From One TechnoLust Sufferer to Another

How Apple will become a Mobile Carrier

Posted in Uncategorized by Christi Milligan on May 16, 2012

How Apple will become a Mobile Carrier

Here’s hoping it comes true!!

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A Solution to Cell Phone Service Woes

Posted in Cell Phone by Christi Milligan on January 23, 2010
Satisfied cell phone users

Customer service is way below acceptable levels

When was the last time you read an article or a tweet about the horrible cell service that plagues cell phone users the world over? Moments ago, right? It’s a nonstop complaint that nearly everyone has dealt with at one point or another. AT&T is daily raked through the coals by American iPhone users who are having to put up with mediocre-at-best service in cities like New York and San Francisco. Sprint, Verizon and T-Mobile are not free from the onslaught either.

So what do the cell phone service providers do about all of this negative press? Unfortunately, they spend time and some major dough figuring out clever advertising ways to make fun of their competitors.

The big news a few weeks ago was the introduction of Google’s Nexus One. They are selling it on their own website and customers can now choose whichever provider they desire (well almost any provider — currently their only choice is between the GSM providers, but the CDMA Nexus One version will appear in spring). Oooh, it all sounded so incredible that customers were finally being given a choice.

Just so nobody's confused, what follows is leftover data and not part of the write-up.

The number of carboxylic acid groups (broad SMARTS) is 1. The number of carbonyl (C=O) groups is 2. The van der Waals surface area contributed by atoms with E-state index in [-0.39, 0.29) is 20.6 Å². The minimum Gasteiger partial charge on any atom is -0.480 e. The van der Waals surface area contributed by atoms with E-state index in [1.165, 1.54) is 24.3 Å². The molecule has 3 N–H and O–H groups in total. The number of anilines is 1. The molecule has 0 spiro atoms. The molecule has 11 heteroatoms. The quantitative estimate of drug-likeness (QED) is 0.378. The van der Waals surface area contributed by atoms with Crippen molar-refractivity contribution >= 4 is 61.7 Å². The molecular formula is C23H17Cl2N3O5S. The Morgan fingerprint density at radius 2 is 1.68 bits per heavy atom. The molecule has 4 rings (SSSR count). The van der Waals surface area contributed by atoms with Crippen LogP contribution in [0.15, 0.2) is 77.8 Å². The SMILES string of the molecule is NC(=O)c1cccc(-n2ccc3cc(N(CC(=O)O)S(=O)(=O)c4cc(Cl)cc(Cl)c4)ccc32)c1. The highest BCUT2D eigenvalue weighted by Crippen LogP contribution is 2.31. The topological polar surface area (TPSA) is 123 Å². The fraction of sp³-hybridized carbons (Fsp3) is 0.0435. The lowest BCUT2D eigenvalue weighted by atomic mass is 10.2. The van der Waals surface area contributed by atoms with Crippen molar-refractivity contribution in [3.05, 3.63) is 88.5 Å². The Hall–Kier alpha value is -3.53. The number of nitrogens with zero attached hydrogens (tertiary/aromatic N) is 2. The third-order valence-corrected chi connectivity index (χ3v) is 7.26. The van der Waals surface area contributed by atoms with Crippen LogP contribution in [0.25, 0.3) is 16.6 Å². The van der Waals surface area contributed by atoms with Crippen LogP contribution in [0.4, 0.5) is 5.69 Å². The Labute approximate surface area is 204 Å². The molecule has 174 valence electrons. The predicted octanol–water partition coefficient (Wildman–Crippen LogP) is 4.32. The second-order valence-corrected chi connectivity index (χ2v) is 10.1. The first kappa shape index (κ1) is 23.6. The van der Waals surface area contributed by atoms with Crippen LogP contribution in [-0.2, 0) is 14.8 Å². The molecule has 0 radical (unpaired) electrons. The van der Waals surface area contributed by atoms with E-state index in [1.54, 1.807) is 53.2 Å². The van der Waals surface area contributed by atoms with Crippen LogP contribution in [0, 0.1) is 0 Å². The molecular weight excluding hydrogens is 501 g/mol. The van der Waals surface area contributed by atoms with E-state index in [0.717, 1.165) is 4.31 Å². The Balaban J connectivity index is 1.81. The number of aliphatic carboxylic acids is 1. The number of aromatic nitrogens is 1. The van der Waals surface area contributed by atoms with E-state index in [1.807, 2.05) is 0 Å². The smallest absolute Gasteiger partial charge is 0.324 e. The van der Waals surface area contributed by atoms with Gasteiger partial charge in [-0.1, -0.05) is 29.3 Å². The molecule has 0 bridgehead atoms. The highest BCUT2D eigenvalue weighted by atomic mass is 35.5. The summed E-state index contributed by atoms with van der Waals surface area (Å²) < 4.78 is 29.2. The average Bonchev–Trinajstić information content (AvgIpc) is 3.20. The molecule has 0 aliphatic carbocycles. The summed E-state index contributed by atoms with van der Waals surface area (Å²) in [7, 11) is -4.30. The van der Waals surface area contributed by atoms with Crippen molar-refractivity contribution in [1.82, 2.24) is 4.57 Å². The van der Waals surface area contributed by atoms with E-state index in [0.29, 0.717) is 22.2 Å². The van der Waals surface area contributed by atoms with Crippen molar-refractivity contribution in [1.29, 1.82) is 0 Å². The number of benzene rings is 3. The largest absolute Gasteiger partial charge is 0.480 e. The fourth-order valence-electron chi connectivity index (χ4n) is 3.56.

People have been clamoring for the ability to pick whatever phone they desire and use that phone on whichever provider they wanted. Google’s Nexus One is a big step in that direction. Great! But not good enough.

In fact, it’s really not a solution at all. As customers who pay top dollar every month to own and use a cell phone, we should demand MUCH more.

There is a real solution that would be a complete win-win-win for all three major players involved in the cell phone industry: the service providers, the phone manufacturers, and, of course, the end-user who flips the bill.

Close your eyes and imagine this…okay, perhaps that won’t work since you have to continue to read along. Let’s try this again…. Imagine buying the cell phone of your dreams with all the bells and whistles you deserve. Along with that perfect phone, you also choose a service plan that meets your needs. Sounds familiar so far, right? Ah, but now things get interesting.

You turn your phone on and go about your business, all the while receiving the strongest cell service no matter where you are in the world. Yes, you read that correctly. Your phone AND your service plan are no longer attached to one provider. As you travel, your phone automatically accesses the strongest service in that area. When you need to tether your computer or surf the web, the network with the strongest signal will provide that service for you on the fly. At the end of the month, each service provider would receive their portion of your monthly service plan.